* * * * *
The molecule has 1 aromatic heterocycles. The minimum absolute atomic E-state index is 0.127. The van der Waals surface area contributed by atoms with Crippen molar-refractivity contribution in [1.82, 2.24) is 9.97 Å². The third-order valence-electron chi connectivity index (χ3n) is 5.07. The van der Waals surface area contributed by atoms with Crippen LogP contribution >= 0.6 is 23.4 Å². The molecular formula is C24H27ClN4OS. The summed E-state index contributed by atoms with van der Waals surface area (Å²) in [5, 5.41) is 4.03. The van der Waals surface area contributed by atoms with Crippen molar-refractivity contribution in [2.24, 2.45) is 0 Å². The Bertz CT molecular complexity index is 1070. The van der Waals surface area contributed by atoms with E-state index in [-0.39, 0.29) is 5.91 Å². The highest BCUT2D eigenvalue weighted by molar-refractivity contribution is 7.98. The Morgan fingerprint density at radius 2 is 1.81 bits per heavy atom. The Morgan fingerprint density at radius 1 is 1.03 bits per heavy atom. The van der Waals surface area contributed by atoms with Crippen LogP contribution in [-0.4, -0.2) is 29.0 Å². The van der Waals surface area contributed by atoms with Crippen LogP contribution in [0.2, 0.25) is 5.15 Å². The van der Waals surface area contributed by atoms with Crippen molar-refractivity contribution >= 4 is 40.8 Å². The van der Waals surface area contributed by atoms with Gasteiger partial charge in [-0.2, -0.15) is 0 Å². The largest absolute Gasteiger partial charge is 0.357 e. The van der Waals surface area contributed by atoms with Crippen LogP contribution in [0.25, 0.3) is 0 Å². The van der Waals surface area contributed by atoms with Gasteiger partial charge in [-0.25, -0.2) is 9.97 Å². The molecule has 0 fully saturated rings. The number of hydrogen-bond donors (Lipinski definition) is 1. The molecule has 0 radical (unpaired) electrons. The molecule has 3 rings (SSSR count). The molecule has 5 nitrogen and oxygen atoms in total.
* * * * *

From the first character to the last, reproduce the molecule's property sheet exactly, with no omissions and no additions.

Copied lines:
The molecule has 1 aromatic heterocycles. The minimum absolute atomic E-state index is 0.127. The van der Waals surface area contributed by atoms with Crippen molar-refractivity contribution in [1.82, 2.24) is 9.97 Å². The third-order valence-electron chi connectivity index (χ3n) is 5.07. The van der Waals surface area contributed by atoms with Crippen LogP contribution >= 0.6 is 23.4 Å². The molecular formula is C24H27ClN4OS. The summed E-state index contributed by atoms with van der Waals surface area (Å²) in [5, 5.41) is 4.03. The van der Waals surface area contributed by atoms with Crippen molar-refractivity contribution in [2.24, 2.45) is 0 Å². The Bertz CT molecular complexity index is 1070. The van der Waals surface area contributed by atoms with E-state index in [-0.39, 0.29) is 5.91 Å². The highest BCUT2D eigenvalue weighted by molar-refractivity contribution is 7.98. The Morgan fingerprint density at radius 2 is 1.81 bits per heavy atom. The Morgan fingerprint density at radius 1 is 1.03 bits per heavy atom. The van der Waals surface area contributed by atoms with Crippen LogP contribution in [-0.4, -0.2) is 29.0 Å². The van der Waals surface area contributed by atoms with Crippen LogP contribution in [0.2, 0.25) is 5.15 Å². The van der Waals surface area contributed by atoms with Crippen molar-refractivity contribution >= 4 is 40.8 Å². The van der Waals surface area contributed by atoms with Gasteiger partial charge in [-0.2, -0.15) is 0 Å². The largest absolute Gasteiger partial charge is 0.357 e. The van der Waals surface area contributed by atoms with Crippen LogP contribution in [0.25, 0.3) is 0 Å². The van der Waals surface area contributed by atoms with Gasteiger partial charge in [-0.25, -0.2) is 9.97 Å². The molecule has 0 fully saturated rings. The number of hydrogen-bond donors (Lipinski definition) is 1. The molecule has 0 radical (unpaired) electrons. The molecule has 3 rings (SSSR count). The molecule has 5 nitrogen and oxygen atoms in total.